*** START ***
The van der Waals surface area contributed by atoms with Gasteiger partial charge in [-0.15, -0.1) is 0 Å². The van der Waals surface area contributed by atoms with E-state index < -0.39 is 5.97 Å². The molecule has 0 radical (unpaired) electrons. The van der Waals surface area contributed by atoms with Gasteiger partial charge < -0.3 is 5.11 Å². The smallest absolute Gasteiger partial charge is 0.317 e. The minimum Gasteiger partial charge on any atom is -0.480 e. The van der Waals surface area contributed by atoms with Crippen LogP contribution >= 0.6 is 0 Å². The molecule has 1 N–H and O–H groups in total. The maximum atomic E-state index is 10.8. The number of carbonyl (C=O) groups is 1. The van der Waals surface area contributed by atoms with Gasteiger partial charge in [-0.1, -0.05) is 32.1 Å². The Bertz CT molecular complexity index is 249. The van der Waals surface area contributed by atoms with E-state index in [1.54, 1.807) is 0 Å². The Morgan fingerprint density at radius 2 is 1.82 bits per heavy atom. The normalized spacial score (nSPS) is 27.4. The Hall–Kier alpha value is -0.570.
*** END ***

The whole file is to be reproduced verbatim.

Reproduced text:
The van der Waals surface area contributed by atoms with Gasteiger partial charge in [-0.15, -0.1) is 0 Å². The van der Waals surface area contributed by atoms with E-state index < -0.39 is 5.97 Å². The molecule has 0 radical (unpaired) electrons. The van der Waals surface area contributed by atoms with Gasteiger partial charge < -0.3 is 5.11 Å². The smallest absolute Gasteiger partial charge is 0.317 e. The minimum Gasteiger partial charge on any atom is -0.480 e. The van der Waals surface area contributed by atoms with Crippen LogP contribution >= 0.6 is 0 Å². The molecule has 1 N–H and O–H groups in total. The maximum atomic E-state index is 10.8. The number of carbonyl (C=O) groups is 1. The van der Waals surface area contributed by atoms with Gasteiger partial charge in [-0.1, -0.05) is 32.1 Å². The Bertz CT molecular complexity index is 249. The van der Waals surface area contributed by atoms with E-state index in [1.54, 1.807) is 0 Å². The Morgan fingerprint density at radius 2 is 1.82 bits per heavy atom. The normalized spacial score (nSPS) is 27.4. The Hall–Kier alpha value is -0.570.